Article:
The contents of a PGA vary, depending on whether the associated instance is running the multithreaded server. (See "The Multithreaded Server" on page 7-20 for more information on the multithreaded server.)
A PGA always contains a stack space, which is memory allocated to hold a session's variables, arrays, and other information.
If the instance is running without the multithreaded server, the PGA also contains information about the user's session, such as private SQL areas. If the instance is running in multithreaded server configuration, this session information is not in the PGA, but is instead allocated in the SGA.
Figure 6-2 shows where the session information is stored in different configurations.
A PGA's size is fixed and operating-system specific. When the client and server are on different machines, the PGA is allocated on the database server at connect time; if sufficient memory is not available to connect, an Oracle error occurs with an error number in the range for that operating system. Once connected, a user can never run out of PGA space; there is either enough or not enough memory to connect in the first place.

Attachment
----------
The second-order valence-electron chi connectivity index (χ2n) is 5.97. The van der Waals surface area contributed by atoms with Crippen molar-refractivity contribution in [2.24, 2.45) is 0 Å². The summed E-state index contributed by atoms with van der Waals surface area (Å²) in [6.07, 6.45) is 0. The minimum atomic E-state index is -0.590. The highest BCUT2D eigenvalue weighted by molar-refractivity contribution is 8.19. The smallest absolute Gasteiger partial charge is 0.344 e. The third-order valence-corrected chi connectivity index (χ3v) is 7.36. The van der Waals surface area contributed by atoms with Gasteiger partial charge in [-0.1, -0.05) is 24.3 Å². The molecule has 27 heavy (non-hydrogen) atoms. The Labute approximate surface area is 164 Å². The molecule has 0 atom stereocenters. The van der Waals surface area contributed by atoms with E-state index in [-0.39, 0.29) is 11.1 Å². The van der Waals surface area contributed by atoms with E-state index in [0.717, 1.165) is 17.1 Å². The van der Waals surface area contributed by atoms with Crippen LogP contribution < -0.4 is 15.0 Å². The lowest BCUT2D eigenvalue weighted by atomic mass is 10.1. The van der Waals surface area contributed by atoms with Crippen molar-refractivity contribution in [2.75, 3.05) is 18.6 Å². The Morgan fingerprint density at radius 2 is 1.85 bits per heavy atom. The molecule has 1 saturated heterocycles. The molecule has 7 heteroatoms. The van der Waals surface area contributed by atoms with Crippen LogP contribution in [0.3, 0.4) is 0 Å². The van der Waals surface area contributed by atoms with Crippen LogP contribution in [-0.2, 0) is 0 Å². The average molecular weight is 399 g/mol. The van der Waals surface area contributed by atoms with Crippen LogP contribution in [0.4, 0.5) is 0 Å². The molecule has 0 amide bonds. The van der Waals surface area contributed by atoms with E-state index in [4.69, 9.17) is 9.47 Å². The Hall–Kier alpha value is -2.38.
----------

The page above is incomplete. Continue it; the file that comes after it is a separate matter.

The following initialization parameters affect the sizes of PGAs:
The size of the stack space in each PGA created on behalf of Oracle background processes (such as DBW0 and LGWR) is affected by some additional parameters.
Sorting requires space in memory. Portions of memory in which Oracle sorts data are called sort areas. A sort area exists in the memory of an Oracle user process that requests a sort.
A sort area can grow to accommodate the amount of data to be sorted but is limited by the value of the initialization parameter SORT_AREA_SIZE. The default value, expressed in bytes, is operating system specific.
During a sort, Oracle may perform some tasks that do not involve referencing data in the sort area. In such cases, Oracle may decrease the size of the sort area by writing some of the data to a temporary segment on disk and then deallocating the portion of the sort area that contained that data. Such deallocation may occur, for example, if Oracle returns control to the application.
The size to which the sort area is reduced is determined by the initialization parameter SORT_AREA_RETAINED_SIZE. The value of this parameter is expressed in bytes. The minimum value is the equivalent of one database block; the maximum (and default) value is the value of the SORT_AREA_SIZE initialization parameter.